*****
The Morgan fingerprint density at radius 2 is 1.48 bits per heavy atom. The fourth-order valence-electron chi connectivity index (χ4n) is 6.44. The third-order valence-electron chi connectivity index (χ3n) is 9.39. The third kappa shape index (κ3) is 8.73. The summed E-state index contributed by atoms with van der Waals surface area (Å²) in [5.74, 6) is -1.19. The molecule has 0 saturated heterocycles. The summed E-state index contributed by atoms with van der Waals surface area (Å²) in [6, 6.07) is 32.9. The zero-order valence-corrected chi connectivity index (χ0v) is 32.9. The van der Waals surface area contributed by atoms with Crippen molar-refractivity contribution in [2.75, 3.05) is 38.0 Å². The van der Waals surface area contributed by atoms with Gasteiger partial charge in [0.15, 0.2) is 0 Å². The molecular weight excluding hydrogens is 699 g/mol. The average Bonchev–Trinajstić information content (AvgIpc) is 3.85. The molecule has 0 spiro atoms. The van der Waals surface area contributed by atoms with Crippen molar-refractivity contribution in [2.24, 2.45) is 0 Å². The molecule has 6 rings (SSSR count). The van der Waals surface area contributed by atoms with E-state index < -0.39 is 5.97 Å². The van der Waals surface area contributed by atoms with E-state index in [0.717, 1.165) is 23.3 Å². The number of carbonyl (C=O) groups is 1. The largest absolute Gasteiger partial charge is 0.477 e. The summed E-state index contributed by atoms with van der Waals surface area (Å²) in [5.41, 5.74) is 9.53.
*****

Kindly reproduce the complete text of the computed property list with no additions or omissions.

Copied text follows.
The Morgan fingerprint density at radius 2 is 1.48 bits per heavy atom. The fourth-order valence-electron chi connectivity index (χ4n) is 6.44. The third-order valence-electron chi connectivity index (χ3n) is 9.39. The third kappa shape index (κ3) is 8.73. The summed E-state index contributed by atoms with van der Waals surface area (Å²) in [5.74, 6) is -1.19. The molecule has 0 saturated heterocycles. The summed E-state index contributed by atoms with van der Waals surface area (Å²) in [6, 6.07) is 32.9. The zero-order valence-corrected chi connectivity index (χ0v) is 32.9. The van der Waals surface area contributed by atoms with Crippen molar-refractivity contribution in [2.75, 3.05) is 38.0 Å². The van der Waals surface area contributed by atoms with Gasteiger partial charge in [0.15, 0.2) is 0 Å². The molecular weight excluding hydrogens is 699 g/mol. The average Bonchev–Trinajstić information content (AvgIpc) is 3.85. The molecule has 0 spiro atoms. The van der Waals surface area contributed by atoms with Crippen molar-refractivity contribution in [2.24, 2.45) is 0 Å². The molecule has 6 rings (SSSR count). The van der Waals surface area contributed by atoms with E-state index < -0.39 is 5.97 Å². The van der Waals surface area contributed by atoms with E-state index in [0.717, 1.165) is 23.3 Å². The number of carbonyl (C=O) groups is 1. The largest absolute Gasteiger partial charge is 0.477 e. The summed E-state index contributed by atoms with van der Waals surface area (Å²) in [5.41, 5.74) is 9.53.